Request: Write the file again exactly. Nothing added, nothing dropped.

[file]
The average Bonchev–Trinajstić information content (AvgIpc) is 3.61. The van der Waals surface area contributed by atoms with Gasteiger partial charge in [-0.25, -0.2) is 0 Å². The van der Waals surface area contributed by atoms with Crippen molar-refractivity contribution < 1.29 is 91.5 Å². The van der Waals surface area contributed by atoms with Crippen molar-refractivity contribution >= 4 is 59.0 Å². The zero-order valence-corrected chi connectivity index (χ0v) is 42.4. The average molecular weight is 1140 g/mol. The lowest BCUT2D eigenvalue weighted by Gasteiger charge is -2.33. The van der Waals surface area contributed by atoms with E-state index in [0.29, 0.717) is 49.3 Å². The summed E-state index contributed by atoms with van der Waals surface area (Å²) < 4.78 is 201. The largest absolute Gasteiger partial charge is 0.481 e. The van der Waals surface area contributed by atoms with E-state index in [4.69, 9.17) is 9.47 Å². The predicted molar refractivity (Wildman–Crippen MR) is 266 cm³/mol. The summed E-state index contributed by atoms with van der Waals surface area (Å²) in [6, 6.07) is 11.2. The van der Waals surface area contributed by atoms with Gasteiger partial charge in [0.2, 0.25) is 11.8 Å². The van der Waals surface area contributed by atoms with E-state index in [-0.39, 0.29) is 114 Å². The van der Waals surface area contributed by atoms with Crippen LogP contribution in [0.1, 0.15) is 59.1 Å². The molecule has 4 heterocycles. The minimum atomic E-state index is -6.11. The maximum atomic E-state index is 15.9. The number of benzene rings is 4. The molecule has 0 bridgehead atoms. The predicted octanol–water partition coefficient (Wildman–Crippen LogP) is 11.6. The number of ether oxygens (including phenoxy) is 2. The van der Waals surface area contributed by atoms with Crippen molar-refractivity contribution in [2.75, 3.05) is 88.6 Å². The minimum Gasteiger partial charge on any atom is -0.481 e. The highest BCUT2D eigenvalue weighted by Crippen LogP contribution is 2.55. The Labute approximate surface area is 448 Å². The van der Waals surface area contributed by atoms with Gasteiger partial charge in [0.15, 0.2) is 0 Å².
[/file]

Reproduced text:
The average Bonchev–Trinajstić information content (AvgIpc) is 3.61. The van der Waals surface area contributed by atoms with Gasteiger partial charge in [-0.25, -0.2) is 0 Å². The van der Waals surface area contributed by atoms with Crippen molar-refractivity contribution < 1.29 is 91.5 Å². The van der Waals surface area contributed by atoms with Crippen molar-refractivity contribution >= 4 is 59.0 Å². The zero-order valence-corrected chi connectivity index (χ0v) is 42.4. The average molecular weight is 1140 g/mol. The lowest BCUT2D eigenvalue weighted by Gasteiger charge is -2.33. The van der Waals surface area contributed by atoms with E-state index in [0.29, 0.717) is 49.3 Å². The summed E-state index contributed by atoms with van der Waals surface area (Å²) < 4.78 is 201. The largest absolute Gasteiger partial charge is 0.481 e. The van der Waals surface area contributed by atoms with E-state index in [4.69, 9.17) is 9.47 Å². The predicted molar refractivity (Wildman–Crippen MR) is 266 cm³/mol. The summed E-state index contributed by atoms with van der Waals surface area (Å²) in [6, 6.07) is 11.2. The van der Waals surface area contributed by atoms with Gasteiger partial charge in [0.2, 0.25) is 11.8 Å². The van der Waals surface area contributed by atoms with E-state index in [-0.39, 0.29) is 114 Å². The van der Waals surface area contributed by atoms with Crippen LogP contribution in [0.1, 0.15) is 59.1 Å². The molecule has 4 heterocycles. The minimum atomic E-state index is -6.11. The maximum atomic E-state index is 15.9. The number of benzene rings is 4. The molecule has 0 bridgehead atoms. The predicted octanol–water partition coefficient (Wildman–Crippen LogP) is 11.6. The number of ether oxygens (including phenoxy) is 2. The van der Waals surface area contributed by atoms with Crippen molar-refractivity contribution in [2.75, 3.05) is 88.6 Å². The minimum Gasteiger partial charge on any atom is -0.481 e. The highest BCUT2D eigenvalue weighted by Crippen LogP contribution is 2.55. The Labute approximate surface area is 448 Å². The van der Waals surface area contributed by atoms with Gasteiger partial charge in [0.15, 0.2) is 0 Å².